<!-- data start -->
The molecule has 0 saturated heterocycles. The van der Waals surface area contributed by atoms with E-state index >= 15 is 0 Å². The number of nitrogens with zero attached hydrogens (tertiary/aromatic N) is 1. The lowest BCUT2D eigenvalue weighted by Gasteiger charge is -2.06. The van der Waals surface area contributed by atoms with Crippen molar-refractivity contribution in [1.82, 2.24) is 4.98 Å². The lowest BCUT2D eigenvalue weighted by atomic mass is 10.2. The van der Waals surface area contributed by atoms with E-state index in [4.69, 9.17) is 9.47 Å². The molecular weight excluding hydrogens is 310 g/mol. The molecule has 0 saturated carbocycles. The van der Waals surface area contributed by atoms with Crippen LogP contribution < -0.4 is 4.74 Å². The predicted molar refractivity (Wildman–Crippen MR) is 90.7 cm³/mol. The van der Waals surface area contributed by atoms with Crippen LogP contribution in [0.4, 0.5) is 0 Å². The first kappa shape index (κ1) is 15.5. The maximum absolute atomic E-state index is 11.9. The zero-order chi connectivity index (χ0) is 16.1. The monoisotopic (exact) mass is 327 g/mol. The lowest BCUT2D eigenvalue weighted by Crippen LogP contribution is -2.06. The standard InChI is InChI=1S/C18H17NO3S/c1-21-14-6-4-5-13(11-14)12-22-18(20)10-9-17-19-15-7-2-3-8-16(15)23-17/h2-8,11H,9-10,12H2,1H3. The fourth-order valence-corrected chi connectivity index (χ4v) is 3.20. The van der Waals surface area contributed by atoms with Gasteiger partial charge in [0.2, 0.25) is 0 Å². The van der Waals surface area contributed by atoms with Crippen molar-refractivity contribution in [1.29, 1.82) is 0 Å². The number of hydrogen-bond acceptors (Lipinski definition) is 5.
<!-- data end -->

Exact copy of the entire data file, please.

The molecule has 0 saturated heterocycles. The van der Waals surface area contributed by atoms with E-state index >= 15 is 0 Å². The number of nitrogens with zero attached hydrogens (tertiary/aromatic N) is 1. The lowest BCUT2D eigenvalue weighted by Gasteiger charge is -2.06. The van der Waals surface area contributed by atoms with Crippen molar-refractivity contribution in [1.82, 2.24) is 4.98 Å². The lowest BCUT2D eigenvalue weighted by atomic mass is 10.2. The van der Waals surface area contributed by atoms with E-state index in [4.69, 9.17) is 9.47 Å². The molecular weight excluding hydrogens is 310 g/mol. The molecule has 0 saturated carbocycles. The van der Waals surface area contributed by atoms with Crippen LogP contribution < -0.4 is 4.74 Å². The predicted molar refractivity (Wildman–Crippen MR) is 90.7 cm³/mol. The van der Waals surface area contributed by atoms with Crippen LogP contribution in [0.4, 0.5) is 0 Å². The first kappa shape index (κ1) is 15.5. The maximum absolute atomic E-state index is 11.9. The zero-order chi connectivity index (χ0) is 16.1. The monoisotopic (exact) mass is 327 g/mol. The lowest BCUT2D eigenvalue weighted by Crippen LogP contribution is -2.06. The standard InChI is InChI=1S/C18H17NO3S/c1-21-14-6-4-5-13(11-14)12-22-18(20)10-9-17-19-15-7-2-3-8-16(15)23-17/h2-8,11H,9-10,12H2,1H3. The fourth-order valence-corrected chi connectivity index (χ4v) is 3.20. The van der Waals surface area contributed by atoms with Gasteiger partial charge in [0.2, 0.25) is 0 Å². The van der Waals surface area contributed by atoms with Crippen molar-refractivity contribution in [1.29, 1.82) is 0 Å². The number of hydrogen-bond acceptors (Lipinski definition) is 5.